Identifying the values at your core
Can often seems like quite a chore
But it’s not the words that most matter
Without action, they are just chatter
Driving behavior is what they are for
It's not unusual to see eyes roll when talk turns to mission or core values during a strategy retreat or staff workshop. Unfortunately, in many organizations, conversation around core values is primarily associated with painful wordsmithing.
In the seminal work Built to Last, co-authors Jim Collins and Jerry Porras assert that 80-90% of a leader's time should be focused on ensuring alignment between core ideology (mission or purpose and values) and the envisioned future. If what you stand for and why you exist isn't understood and embodied in the thinking and actions of every individual throughout your organization, much of the activity that occurs each day will lack the appropriate level of intention, meaning, and impact.
To ensure the integrity of the experience they offer their customers and stakeholders, smart organizations craft brief narratives that expand on the values selected. They should be prescriptive enough to bring a value to life, yet open to enough interpretation so that individuals can own them authentically.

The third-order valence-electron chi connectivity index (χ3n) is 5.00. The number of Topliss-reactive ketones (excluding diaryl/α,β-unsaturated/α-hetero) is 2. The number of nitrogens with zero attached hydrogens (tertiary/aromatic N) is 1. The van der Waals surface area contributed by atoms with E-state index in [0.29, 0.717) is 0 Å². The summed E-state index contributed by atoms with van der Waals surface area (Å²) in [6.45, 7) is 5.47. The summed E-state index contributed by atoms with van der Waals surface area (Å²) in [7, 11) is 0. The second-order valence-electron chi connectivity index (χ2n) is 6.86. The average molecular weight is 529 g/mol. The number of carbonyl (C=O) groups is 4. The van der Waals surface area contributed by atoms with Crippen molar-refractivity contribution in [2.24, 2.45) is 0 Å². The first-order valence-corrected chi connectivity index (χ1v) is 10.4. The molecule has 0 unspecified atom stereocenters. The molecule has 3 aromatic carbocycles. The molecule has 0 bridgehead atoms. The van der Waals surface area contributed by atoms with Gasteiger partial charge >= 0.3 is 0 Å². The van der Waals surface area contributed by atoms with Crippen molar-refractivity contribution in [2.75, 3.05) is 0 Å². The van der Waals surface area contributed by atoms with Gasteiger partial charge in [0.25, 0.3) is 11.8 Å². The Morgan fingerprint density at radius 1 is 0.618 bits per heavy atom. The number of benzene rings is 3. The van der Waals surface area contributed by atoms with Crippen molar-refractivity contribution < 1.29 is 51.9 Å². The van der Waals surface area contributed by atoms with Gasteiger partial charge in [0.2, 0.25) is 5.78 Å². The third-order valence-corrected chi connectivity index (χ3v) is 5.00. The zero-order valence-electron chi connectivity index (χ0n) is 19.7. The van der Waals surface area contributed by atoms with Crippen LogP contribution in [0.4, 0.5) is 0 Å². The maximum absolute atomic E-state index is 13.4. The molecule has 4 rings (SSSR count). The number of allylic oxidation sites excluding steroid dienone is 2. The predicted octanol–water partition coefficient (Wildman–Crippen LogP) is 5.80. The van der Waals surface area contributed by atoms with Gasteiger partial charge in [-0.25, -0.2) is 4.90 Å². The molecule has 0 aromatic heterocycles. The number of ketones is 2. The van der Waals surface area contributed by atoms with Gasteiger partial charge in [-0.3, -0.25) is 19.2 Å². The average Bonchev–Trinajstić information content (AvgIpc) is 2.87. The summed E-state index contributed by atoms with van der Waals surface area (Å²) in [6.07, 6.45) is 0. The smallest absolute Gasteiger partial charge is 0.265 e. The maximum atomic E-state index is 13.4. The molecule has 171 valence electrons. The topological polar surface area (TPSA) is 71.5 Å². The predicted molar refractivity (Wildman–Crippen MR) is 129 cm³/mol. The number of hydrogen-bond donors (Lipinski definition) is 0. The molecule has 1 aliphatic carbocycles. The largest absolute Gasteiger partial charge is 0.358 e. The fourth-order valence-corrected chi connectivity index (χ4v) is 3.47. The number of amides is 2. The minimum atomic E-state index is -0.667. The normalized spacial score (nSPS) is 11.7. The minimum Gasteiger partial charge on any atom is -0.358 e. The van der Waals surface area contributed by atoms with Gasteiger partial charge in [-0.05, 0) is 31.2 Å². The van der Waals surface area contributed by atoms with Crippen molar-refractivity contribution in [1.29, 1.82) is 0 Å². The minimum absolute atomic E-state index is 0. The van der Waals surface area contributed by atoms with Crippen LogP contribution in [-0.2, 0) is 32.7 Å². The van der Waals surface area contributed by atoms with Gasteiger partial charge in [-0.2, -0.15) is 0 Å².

Here's a sample core values statement from my last consulting practice (like minded people) where I was a co-founder, the alignment mechanisms for one of the values, and some tips on crafting your own core values statement. And check out the June 2011 issue of Inc. magazine for some great examples of how small businesses put their core values into action. Finally, here is an earlier post about core values.